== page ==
If the aim is to foment widespread terror, then the logic might be this: a terrorized population is already half in submission to "The God Terror." Yet, terrorism often has the opposite effect, steeling people's nerves against the terrorists, much as the wartime bombing of civilians has often raised morale and resistance. Moreover, "al-Suri strongly cautions against operations in which many ordinary Muslims, or non-hostile non-muslims, are killed" (Lia, p. 18).

So ... what's the point of the terrorism?

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At 8:04 AM, Anonymous Anonymous said...

During the war however Britain didn't have a media and establishment telling them day after day that they were losing and were to blame for all the ills in the world.

At 4:19 PM, Blogger Horace Jeffery Hodges said...

Anonymous, you need to clarify some things for me. Which war do you mean? WWII? Also, can you tell me what point in my post you were commenting upon? I ask because I didn't actually refer to Britain.

Jeffery Hodges

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At 11:00 PM, Blogger Daniel said...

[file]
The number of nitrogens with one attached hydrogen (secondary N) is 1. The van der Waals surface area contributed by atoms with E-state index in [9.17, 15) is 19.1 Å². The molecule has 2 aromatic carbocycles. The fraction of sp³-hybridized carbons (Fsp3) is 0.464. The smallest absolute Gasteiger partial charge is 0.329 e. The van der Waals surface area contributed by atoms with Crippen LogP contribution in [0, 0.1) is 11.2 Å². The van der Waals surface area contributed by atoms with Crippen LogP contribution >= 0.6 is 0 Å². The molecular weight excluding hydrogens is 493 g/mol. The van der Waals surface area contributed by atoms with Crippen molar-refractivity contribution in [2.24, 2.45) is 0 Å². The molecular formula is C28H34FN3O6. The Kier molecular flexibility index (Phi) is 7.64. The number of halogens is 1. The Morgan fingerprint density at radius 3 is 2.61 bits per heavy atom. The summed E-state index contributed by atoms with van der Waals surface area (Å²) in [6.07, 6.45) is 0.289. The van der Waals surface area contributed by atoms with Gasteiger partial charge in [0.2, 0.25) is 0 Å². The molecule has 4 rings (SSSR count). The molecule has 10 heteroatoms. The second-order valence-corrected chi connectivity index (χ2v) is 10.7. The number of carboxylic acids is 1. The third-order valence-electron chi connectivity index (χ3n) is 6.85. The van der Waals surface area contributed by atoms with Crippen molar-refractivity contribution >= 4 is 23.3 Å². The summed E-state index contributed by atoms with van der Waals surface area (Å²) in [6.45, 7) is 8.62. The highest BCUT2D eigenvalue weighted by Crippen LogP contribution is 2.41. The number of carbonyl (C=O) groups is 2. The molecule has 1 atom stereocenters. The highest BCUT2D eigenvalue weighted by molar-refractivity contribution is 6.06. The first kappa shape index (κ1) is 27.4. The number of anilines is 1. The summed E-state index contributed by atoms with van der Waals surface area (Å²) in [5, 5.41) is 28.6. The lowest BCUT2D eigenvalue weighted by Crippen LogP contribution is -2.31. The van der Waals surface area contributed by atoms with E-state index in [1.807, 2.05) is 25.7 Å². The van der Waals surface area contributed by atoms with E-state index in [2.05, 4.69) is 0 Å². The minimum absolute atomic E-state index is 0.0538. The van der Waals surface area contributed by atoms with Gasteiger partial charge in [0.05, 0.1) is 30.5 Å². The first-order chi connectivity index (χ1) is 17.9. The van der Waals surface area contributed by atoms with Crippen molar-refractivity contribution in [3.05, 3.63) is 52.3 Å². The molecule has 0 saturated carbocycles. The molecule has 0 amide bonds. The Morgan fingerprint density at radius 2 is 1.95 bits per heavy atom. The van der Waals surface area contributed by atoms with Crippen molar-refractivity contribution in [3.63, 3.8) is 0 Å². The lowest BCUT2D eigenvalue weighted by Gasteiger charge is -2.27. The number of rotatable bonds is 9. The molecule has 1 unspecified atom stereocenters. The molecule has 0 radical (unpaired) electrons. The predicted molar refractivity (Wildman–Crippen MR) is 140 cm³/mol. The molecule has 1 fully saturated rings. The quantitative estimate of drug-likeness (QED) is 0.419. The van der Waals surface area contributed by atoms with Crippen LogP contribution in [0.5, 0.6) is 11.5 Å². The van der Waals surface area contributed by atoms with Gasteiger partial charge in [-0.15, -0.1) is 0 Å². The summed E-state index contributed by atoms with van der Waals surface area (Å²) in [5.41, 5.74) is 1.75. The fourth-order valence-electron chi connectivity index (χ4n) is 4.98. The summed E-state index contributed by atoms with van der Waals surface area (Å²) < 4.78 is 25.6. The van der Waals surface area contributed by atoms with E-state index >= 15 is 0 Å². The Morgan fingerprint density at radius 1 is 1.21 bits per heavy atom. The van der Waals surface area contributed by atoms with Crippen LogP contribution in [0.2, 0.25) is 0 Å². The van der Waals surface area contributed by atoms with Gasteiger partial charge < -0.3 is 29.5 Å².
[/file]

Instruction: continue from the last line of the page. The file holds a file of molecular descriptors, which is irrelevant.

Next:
If I were to speculate on what the aims of Al-Suri are, although I must admit I'd never heard of him until I read your posts, I would guess the destruction of Israel or the exile of the Israelis from the Middle East, and an end to America and other global powers' support for governments in the Middle East such as Saudi Arabia which aren't sufficiently Islamist.

So, since we're addicted to oil and Israel is not going anywhere, it seems we'll be dealing with jihad for a significant time. I'm afraid these jihadist groups are kind of like the hydra, if you cut one head off, another springs up. As long as America is at war in a country where Islam is the major religion, the jihadist groups will always be able to point to that while recruiting new members.

At 5:25 AM, Blogger Horace Jeffery Hodges said...

You're undoubtedly correct, Herr Richter, but even if Israel didn't exist and America were totally isolationist, the jihad -- in my opinion -- would go on because it's not purely defensive (as my more recent post on Abu Bakr Naji shows).

Jeffery Hodges